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Long overdue

By June M Bullivant OAM

Long overdue!” screams the headline in The Parramatta Sun. Why that question? Local groups and historians and advocacy groups (far too many to mention) have been fighting to save this site since Barry O’Farrell took office. Funny how things work out: you can talk and talk, you can work and work, and the community has been working since 2011 to try to inform the decision makers of NSW and Parramatta that there is a gold mine lying in Fleet Street.

I myself have spent many hours trying to achieve this. In fact many residents, community members, historians and descendants have worked as volunteers, and the collective hours spent on this project cannot be measured. Local media has worked overtime to keep the issue alive over that time, but the problem is that while a few of the people comment, many will not.

Ask yourself why has the Female Factory – which is the oldest convict site to survive with buildings intact – is little known and missed out on National and World Listing when Parramatta Park next door was World Heritage listed? In comparison to the Factory it has a number of things, like the Governors’ Bath House (open air would be cold in the winter), the obelisk, the dairy cottage, the Tudor Gates, Old Government House Lady Fitzroy’s memorial. It was even overlooked when someone listed the 12 Convict sites in Australia.

Our passionate descendants and community members have written and met, been interviewed by reporters, dashed off at the last minute to have “photo shoots” for years, hash tagged posts on social media, put up online and hard copy petitions, actually wrote to politicians in local, state and federal governments to be either brushed aside because it was not their portfolio or just ignored.

As well as the above people, lots of interest groups such as the Local Residents Group, Friends Groups, Historical Societies, National Trust, ICOMOS, and the Australian Institute of Architects. See their post Parramatta Female Factory added to National Heritage List.

Now you ask, why we the people have been ignored? In 2016 the National Heritage Office called for submissions, obut f course they don’t expect people to do anything. There was a deluge of them; the reader may ask why this has taken so long.

Image from parramattasun.com.au (photo by Geoff Jones)

Well history and heritage is not popular you see, it impedes development it is said, it gets in the way of progress they say … but does it? Well the NSW government sure believes that, the Federal Environment Minister did not want to know, even after numerous letters and emails it took an announcement from the World Heritage Committee UNESCO to include Australia on the committee – to actually have the Federal Minister announce a decision that had been sitting on his desk for months. So you ask why was it going to cause embarrassment to the Federal Government, and the State Government? Or was it the decision of the State Government to dismiss the Councillors and put an administrator in that would work with them to carve up the Factory and sell it for high rise? Josh Frydenberg announced the National Listing Tuesday last week.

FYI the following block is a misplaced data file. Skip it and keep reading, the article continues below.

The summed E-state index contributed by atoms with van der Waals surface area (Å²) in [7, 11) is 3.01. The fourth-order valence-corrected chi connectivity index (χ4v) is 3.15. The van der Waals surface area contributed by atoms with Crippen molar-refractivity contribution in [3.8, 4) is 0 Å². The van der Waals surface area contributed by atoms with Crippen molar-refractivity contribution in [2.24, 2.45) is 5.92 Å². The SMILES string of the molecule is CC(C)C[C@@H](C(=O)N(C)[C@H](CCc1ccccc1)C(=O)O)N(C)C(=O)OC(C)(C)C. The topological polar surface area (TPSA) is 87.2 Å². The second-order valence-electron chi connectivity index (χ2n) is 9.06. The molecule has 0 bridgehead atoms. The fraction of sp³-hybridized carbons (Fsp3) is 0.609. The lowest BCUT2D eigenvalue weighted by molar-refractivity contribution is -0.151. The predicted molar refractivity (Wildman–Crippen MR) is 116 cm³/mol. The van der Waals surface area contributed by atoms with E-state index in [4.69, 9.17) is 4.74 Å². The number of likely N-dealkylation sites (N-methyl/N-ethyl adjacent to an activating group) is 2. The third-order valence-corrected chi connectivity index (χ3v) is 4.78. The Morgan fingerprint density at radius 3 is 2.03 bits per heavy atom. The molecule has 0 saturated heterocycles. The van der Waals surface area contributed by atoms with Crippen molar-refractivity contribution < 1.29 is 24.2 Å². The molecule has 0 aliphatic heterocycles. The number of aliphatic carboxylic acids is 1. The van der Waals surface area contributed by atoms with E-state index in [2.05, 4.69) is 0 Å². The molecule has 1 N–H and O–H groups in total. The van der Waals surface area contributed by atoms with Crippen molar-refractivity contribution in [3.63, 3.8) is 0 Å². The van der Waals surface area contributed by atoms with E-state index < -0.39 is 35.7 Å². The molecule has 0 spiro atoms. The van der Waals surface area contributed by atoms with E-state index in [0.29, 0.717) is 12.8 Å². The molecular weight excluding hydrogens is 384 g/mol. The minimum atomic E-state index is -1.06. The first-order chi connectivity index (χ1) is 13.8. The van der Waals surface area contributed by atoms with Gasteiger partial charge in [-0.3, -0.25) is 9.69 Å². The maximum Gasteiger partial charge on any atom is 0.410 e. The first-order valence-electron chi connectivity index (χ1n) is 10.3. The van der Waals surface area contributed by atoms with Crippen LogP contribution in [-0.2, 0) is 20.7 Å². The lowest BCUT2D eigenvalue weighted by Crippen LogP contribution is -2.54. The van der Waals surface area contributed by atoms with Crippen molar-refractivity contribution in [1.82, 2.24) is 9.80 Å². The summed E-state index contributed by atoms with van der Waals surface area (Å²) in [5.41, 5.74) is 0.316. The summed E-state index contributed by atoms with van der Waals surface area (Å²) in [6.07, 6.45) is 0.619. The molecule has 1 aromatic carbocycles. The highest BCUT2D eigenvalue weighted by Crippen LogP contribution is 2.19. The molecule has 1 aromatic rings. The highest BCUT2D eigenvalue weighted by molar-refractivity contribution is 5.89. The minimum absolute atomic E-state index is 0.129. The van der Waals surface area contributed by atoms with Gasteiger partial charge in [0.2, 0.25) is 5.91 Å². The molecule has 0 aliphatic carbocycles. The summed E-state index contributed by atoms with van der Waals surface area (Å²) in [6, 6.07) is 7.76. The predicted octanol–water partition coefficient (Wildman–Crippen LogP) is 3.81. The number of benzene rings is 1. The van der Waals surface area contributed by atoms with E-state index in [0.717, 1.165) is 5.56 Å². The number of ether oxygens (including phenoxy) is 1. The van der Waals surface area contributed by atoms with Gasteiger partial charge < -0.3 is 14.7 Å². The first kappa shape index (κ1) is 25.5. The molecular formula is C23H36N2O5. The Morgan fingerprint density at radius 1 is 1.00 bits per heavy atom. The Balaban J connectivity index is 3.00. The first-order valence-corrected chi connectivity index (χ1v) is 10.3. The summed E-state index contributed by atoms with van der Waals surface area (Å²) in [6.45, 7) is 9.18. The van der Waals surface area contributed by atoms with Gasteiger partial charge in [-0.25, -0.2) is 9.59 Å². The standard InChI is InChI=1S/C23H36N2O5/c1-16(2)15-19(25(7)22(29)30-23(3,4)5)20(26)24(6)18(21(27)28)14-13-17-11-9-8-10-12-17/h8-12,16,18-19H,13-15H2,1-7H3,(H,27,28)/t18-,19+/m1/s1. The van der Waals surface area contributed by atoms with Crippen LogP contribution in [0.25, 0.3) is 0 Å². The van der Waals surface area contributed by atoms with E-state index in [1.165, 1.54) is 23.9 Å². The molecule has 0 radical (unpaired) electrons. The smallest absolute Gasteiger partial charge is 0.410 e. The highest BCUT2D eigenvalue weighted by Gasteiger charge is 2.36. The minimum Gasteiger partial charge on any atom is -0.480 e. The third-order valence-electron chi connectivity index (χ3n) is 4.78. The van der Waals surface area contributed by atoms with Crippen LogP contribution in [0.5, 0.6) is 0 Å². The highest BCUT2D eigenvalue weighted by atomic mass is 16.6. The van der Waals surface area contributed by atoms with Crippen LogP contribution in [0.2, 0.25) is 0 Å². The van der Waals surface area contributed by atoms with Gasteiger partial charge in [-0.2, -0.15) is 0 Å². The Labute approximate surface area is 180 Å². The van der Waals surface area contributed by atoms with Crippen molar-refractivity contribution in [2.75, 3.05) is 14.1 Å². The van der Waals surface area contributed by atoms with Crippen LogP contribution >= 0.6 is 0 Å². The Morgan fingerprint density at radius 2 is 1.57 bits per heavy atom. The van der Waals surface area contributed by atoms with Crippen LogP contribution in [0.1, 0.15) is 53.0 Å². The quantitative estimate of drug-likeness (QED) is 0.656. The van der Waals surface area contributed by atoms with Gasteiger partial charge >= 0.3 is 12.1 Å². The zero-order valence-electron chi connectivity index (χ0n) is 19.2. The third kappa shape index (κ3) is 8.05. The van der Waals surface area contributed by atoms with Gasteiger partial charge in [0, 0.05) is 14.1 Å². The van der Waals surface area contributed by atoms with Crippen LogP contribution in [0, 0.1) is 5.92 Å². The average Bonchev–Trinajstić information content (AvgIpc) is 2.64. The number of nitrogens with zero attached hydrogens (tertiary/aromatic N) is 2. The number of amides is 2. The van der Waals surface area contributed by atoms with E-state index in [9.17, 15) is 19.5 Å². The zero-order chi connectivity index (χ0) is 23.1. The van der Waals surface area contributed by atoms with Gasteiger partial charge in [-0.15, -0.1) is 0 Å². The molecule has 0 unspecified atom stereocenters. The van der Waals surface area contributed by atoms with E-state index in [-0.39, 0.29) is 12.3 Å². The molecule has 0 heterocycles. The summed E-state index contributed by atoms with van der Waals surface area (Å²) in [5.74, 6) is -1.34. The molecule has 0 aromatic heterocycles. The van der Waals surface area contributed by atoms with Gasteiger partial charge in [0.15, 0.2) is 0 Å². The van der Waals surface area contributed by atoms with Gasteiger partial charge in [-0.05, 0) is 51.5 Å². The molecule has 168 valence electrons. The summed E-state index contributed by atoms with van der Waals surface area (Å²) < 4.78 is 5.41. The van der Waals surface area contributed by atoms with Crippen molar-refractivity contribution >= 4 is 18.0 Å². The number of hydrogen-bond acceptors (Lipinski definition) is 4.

The community is still fighting, WE NOW NEED WORLD HERITAGE LISTING. Why? To give the site further protection. All they have to do is put it on the list of the other important sites. Problem solved. Will they do it, will the minister be embarrassed if he is advising the world on how to save Heritage when he is allowing ours to be destroyed. Only time will tell.

Meanwhile … Australia Elected to the World Heritage Committee.

Will Josh be Australia’s saviour, or will he have the power to stop the Female Factory being listed?


  1. ranterulze

    Thanks for great passionate article. We recently visited from Melbourne and were amazed at the Female Factory and disappointed that it’s not clearly marked and documented. It’s as if they want this part of white Australian history to just disappear.

  2. Florence nee Fedup

    That part of Parramatta should never be touched. Will destroy all that makes Parramatta. Its beauty is that it is a historical city, with character, with much still intact.

  3. diannaart

    The site is particularly historically significant for housing Stolen Generations and Forgotten Australians children….

    … The gazettal notice observes that the factory is a “rare surviving example of its type in Australia,” compared to the “variation of sites associated with male convicts.”

    Nine of the 12 female factories constructed in Australia during the colonial period have been completely demolished.


    Odds of protecting female and Stolen Generations history? Not good. But, also greater public awareness of such issues these days, therefore, not such a good look if developers have their wicked way.

    Remaining optimistic.

  4. Keitha Granville

    We have just spent a holiday in Italy dinner other places, and to be standing on the same ground and looking at the buildings created by Romans 2000 years ago was amazing. Progress does not have to man destruction. Without the heritage preserved all over Europe their economies would be worse off weight the tourist dollar.
    It is time time we began to preserve and care for the future, even though e are only a young country.

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